Nj.com’s recent article entitled “Who has to pay medical bills when a spouse dies?” says that a creditor may pursue collection against a spouse for an expense incurred by the other spouse for “necessaries.” only where the financial resources of the spouse who incurred the expense are insufficient unless both spouses agreed to pay the debt.
In situations where both spouses incurred the debt or agreed to pay the debt, or one spouse guaranteed the obligation of the other spouse, the creditor may go after either or both spouses.
However, if one spouse incurs a medical expense or other expense deemed necessary — including, in some cases, legal fees or clothing — the creditor must first look to the spouse who incurred the expense.
Only if the spouse’s assets are insufficient to pay may the creditor seek payment from the non-debtor spouse.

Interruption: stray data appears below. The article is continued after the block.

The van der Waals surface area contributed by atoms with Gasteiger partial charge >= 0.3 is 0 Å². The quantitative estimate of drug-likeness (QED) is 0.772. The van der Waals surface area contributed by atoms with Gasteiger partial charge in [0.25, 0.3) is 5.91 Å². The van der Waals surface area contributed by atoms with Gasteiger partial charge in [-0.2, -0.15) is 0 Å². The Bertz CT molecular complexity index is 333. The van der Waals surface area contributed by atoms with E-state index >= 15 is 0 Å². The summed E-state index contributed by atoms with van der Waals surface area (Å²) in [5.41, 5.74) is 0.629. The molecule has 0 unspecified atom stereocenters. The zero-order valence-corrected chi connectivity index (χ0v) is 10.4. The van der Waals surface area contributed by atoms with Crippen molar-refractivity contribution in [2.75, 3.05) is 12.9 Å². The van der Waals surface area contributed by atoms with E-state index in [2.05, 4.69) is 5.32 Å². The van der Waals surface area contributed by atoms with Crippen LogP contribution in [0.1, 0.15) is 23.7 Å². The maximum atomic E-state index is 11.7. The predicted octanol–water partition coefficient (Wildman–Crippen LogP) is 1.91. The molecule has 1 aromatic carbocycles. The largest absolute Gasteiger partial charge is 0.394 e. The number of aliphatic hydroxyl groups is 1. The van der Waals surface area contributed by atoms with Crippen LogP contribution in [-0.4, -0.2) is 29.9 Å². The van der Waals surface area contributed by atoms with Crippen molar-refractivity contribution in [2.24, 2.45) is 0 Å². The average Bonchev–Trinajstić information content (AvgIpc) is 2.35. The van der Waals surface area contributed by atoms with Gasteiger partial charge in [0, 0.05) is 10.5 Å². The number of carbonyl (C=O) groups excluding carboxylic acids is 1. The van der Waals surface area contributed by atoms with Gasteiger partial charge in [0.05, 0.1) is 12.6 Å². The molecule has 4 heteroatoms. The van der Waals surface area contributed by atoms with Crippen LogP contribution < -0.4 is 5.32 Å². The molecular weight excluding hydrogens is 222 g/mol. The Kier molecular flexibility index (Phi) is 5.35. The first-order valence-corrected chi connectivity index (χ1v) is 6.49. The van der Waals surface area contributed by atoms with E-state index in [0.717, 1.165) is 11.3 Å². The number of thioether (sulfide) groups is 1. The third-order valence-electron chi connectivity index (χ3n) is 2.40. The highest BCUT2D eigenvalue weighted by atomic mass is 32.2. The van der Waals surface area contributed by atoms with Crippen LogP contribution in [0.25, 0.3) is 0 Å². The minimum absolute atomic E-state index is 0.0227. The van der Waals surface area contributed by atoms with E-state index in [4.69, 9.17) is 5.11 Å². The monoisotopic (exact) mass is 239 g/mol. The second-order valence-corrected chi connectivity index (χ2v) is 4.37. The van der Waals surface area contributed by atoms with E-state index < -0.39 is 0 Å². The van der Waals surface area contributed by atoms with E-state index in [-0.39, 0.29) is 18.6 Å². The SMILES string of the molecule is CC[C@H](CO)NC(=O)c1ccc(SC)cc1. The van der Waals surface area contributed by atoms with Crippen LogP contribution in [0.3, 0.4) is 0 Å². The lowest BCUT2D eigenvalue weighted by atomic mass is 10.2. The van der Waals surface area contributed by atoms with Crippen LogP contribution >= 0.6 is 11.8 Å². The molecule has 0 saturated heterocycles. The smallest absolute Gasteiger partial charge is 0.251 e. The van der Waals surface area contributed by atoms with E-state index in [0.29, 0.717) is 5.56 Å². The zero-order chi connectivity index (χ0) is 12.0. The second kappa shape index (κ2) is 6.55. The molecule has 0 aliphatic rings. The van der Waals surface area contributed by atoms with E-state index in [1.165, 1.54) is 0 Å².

It is also essential to know that each spouse holding their assets in separate names doesn’t avoid responsibility for their medical bills if the debtor spouse’s assets are insufficient to pay such bills.
Signing a pre-marital or post-marital agreement, in which each spouse agrees to be responsible for their medical expenses, also doesn’t prevent a creditor from pursuing payment against the non-debtor spouse if the debtor spouse, or the debtor spouse’s probate, cannot pay.
Spouses also may be unable to avoid a creditor seeking reimbursement concerning `necessaries’ merely by separating.
If you have doubts about what debts need to be paid, it is best to seek help from an experienced Probate Attorney. Make sure the debts are legitimate, and you can negotiate payments if the estate does not have enough assets.
Reference: nj.com (Aug. 3, 2022) “Who has to pay medical bills when a spouse dies?”